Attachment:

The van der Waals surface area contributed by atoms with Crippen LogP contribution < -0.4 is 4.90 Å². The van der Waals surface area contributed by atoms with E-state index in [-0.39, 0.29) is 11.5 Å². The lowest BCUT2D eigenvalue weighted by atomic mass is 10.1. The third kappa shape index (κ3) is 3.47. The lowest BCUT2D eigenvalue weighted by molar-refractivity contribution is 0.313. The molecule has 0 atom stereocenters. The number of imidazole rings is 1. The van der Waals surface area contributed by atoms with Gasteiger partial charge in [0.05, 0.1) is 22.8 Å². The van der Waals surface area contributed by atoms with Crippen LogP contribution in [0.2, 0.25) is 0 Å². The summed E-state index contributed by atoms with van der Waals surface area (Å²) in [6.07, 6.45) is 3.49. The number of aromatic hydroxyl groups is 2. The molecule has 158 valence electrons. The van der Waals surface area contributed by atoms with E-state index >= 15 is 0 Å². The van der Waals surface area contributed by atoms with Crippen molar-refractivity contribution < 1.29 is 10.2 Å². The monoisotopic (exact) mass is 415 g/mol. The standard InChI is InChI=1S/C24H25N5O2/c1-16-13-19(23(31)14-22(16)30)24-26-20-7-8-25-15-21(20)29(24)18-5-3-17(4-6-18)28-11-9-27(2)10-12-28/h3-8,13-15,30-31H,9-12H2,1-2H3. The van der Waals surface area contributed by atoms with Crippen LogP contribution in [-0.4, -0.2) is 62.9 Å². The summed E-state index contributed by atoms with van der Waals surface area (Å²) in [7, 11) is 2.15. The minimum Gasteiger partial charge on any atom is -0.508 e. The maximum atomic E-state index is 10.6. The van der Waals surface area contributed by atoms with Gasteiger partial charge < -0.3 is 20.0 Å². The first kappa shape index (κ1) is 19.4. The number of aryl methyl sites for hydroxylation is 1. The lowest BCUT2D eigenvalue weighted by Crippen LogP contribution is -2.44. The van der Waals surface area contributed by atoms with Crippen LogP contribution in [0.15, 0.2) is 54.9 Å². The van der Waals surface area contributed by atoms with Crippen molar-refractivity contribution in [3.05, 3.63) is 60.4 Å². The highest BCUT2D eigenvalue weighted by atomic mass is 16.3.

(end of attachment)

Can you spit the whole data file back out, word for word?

The van der Waals surface area contributed by atoms with Crippen LogP contribution < -0.4 is 4.90 Å². The van der Waals surface area contributed by atoms with E-state index in [-0.39, 0.29) is 11.5 Å². The lowest BCUT2D eigenvalue weighted by atomic mass is 10.1. The third kappa shape index (κ3) is 3.47. The lowest BCUT2D eigenvalue weighted by molar-refractivity contribution is 0.313. The molecule has 0 atom stereocenters. The number of imidazole rings is 1. The van der Waals surface area contributed by atoms with Gasteiger partial charge in [0.05, 0.1) is 22.8 Å². The van der Waals surface area contributed by atoms with Crippen LogP contribution in [0.2, 0.25) is 0 Å². The summed E-state index contributed by atoms with van der Waals surface area (Å²) in [6.07, 6.45) is 3.49. The number of aromatic hydroxyl groups is 2. The molecule has 158 valence electrons. The van der Waals surface area contributed by atoms with E-state index >= 15 is 0 Å². The van der Waals surface area contributed by atoms with Crippen molar-refractivity contribution < 1.29 is 10.2 Å². The monoisotopic (exact) mass is 415 g/mol. The standard InChI is InChI=1S/C24H25N5O2/c1-16-13-19(23(31)14-22(16)30)24-26-20-7-8-25-15-21(20)29(24)18-5-3-17(4-6-18)28-11-9-27(2)10-12-28/h3-8,13-15,30-31H,9-12H2,1-2H3. The van der Waals surface area contributed by atoms with Crippen LogP contribution in [-0.4, -0.2) is 62.9 Å². The summed E-state index contributed by atoms with van der Waals surface area (Å²) in [7, 11) is 2.15. The minimum Gasteiger partial charge on any atom is -0.508 e. The maximum atomic E-state index is 10.6. The van der Waals surface area contributed by atoms with Gasteiger partial charge < -0.3 is 20.0 Å². The first kappa shape index (κ1) is 19.4. The number of aryl methyl sites for hydroxylation is 1. The lowest BCUT2D eigenvalue weighted by Crippen LogP contribution is -2.44. The van der Waals surface area contributed by atoms with Crippen LogP contribution in [0.15, 0.2) is 54.9 Å². The van der Waals surface area contributed by atoms with Crippen molar-refractivity contribution in [3.05, 3.63) is 60.4 Å². The highest BCUT2D eigenvalue weighted by atomic mass is 16.3.